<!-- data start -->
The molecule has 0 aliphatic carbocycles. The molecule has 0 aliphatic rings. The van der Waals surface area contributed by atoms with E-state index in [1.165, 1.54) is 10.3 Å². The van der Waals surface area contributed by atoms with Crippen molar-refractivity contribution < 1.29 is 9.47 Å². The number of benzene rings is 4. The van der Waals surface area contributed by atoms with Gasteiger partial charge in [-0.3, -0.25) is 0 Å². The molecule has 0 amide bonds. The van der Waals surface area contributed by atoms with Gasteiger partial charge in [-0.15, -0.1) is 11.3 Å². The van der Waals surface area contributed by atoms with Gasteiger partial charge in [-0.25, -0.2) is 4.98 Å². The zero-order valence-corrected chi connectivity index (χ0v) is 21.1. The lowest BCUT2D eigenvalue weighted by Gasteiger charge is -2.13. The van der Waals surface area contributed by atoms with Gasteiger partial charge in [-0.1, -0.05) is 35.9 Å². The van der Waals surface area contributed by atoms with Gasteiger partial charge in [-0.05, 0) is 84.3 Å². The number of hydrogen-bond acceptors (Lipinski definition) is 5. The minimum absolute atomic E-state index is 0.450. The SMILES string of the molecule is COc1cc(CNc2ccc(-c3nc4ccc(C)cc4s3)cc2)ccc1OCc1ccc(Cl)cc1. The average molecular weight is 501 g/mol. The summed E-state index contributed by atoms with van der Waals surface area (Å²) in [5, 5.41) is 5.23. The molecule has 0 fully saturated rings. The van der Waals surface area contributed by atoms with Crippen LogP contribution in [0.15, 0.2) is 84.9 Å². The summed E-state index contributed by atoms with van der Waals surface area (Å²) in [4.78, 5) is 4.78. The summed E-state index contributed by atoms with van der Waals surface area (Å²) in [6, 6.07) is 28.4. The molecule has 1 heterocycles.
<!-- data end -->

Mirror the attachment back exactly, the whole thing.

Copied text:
The molecule has 0 aliphatic carbocycles. The molecule has 0 aliphatic rings. The van der Waals surface area contributed by atoms with E-state index in [1.165, 1.54) is 10.3 Å². The van der Waals surface area contributed by atoms with Crippen molar-refractivity contribution < 1.29 is 9.47 Å². The number of benzene rings is 4. The van der Waals surface area contributed by atoms with Gasteiger partial charge in [-0.3, -0.25) is 0 Å². The molecule has 0 amide bonds. The van der Waals surface area contributed by atoms with Gasteiger partial charge in [-0.15, -0.1) is 11.3 Å². The van der Waals surface area contributed by atoms with Gasteiger partial charge in [-0.25, -0.2) is 4.98 Å². The zero-order valence-corrected chi connectivity index (χ0v) is 21.1. The lowest BCUT2D eigenvalue weighted by Gasteiger charge is -2.13. The van der Waals surface area contributed by atoms with Gasteiger partial charge in [-0.1, -0.05) is 35.9 Å². The van der Waals surface area contributed by atoms with Gasteiger partial charge in [-0.05, 0) is 84.3 Å². The number of hydrogen-bond acceptors (Lipinski definition) is 5. The minimum absolute atomic E-state index is 0.450. The SMILES string of the molecule is COc1cc(CNc2ccc(-c3nc4ccc(C)cc4s3)cc2)ccc1OCc1ccc(Cl)cc1. The average molecular weight is 501 g/mol. The summed E-state index contributed by atoms with van der Waals surface area (Å²) in [5, 5.41) is 5.23. The molecule has 0 fully saturated rings. The van der Waals surface area contributed by atoms with Crippen LogP contribution in [0.15, 0.2) is 84.9 Å². The summed E-state index contributed by atoms with van der Waals surface area (Å²) in [4.78, 5) is 4.78. The summed E-state index contributed by atoms with van der Waals surface area (Å²) in [6, 6.07) is 28.4. The molecule has 1 heterocycles.